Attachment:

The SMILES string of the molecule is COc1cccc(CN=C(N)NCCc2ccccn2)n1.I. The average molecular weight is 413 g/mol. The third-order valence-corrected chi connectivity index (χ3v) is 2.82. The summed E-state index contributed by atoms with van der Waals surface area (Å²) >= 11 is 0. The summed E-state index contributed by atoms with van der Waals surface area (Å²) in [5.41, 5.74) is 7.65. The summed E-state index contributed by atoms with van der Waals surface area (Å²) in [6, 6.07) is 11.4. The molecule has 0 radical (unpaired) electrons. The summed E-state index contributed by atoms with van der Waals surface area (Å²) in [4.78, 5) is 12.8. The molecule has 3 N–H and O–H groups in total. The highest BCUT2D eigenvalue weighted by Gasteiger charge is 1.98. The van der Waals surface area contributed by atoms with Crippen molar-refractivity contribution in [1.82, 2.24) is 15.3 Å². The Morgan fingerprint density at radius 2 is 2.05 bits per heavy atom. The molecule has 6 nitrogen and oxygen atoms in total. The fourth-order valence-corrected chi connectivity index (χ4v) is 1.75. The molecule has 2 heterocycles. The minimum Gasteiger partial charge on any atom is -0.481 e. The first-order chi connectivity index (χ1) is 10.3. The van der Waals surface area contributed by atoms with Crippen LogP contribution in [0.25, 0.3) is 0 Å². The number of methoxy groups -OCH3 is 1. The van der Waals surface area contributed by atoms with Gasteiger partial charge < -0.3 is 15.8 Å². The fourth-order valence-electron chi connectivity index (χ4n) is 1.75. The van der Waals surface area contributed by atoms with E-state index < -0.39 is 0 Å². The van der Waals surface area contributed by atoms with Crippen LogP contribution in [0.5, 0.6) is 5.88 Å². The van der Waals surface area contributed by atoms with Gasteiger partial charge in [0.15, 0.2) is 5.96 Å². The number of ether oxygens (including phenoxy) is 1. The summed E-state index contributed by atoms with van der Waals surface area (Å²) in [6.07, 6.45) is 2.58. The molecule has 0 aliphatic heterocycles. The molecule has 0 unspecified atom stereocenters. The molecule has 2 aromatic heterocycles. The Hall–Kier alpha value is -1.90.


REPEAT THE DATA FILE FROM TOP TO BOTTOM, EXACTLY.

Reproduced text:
The SMILES string of the molecule is COc1cccc(CN=C(N)NCCc2ccccn2)n1.I. The average molecular weight is 413 g/mol. The third-order valence-corrected chi connectivity index (χ3v) is 2.82. The summed E-state index contributed by atoms with van der Waals surface area (Å²) >= 11 is 0. The summed E-state index contributed by atoms with van der Waals surface area (Å²) in [5.41, 5.74) is 7.65. The summed E-state index contributed by atoms with van der Waals surface area (Å²) in [6, 6.07) is 11.4. The molecule has 0 radical (unpaired) electrons. The summed E-state index contributed by atoms with van der Waals surface area (Å²) in [4.78, 5) is 12.8. The molecule has 3 N–H and O–H groups in total. The highest BCUT2D eigenvalue weighted by Gasteiger charge is 1.98. The van der Waals surface area contributed by atoms with Crippen molar-refractivity contribution in [1.82, 2.24) is 15.3 Å². The Morgan fingerprint density at radius 2 is 2.05 bits per heavy atom. The molecule has 6 nitrogen and oxygen atoms in total. The fourth-order valence-corrected chi connectivity index (χ4v) is 1.75. The molecule has 2 heterocycles. The minimum Gasteiger partial charge on any atom is -0.481 e. The first-order chi connectivity index (χ1) is 10.3. The van der Waals surface area contributed by atoms with Crippen LogP contribution in [0.25, 0.3) is 0 Å². The number of methoxy groups -OCH3 is 1. The van der Waals surface area contributed by atoms with Gasteiger partial charge < -0.3 is 15.8 Å². The fourth-order valence-electron chi connectivity index (χ4n) is 1.75. The van der Waals surface area contributed by atoms with E-state index < -0.39 is 0 Å². The van der Waals surface area contributed by atoms with Crippen LogP contribution in [0.5, 0.6) is 5.88 Å². The van der Waals surface area contributed by atoms with Gasteiger partial charge in [0.15, 0.2) is 5.96 Å². The number of ether oxygens (including phenoxy) is 1. The summed E-state index contributed by atoms with van der Waals surface area (Å²) in [6.07, 6.45) is 2.58. The molecule has 0 aliphatic heterocycles. The molecule has 0 unspecified atom stereocenters. The molecule has 2 aromatic heterocycles. The Hall–Kier alpha value is -1.90.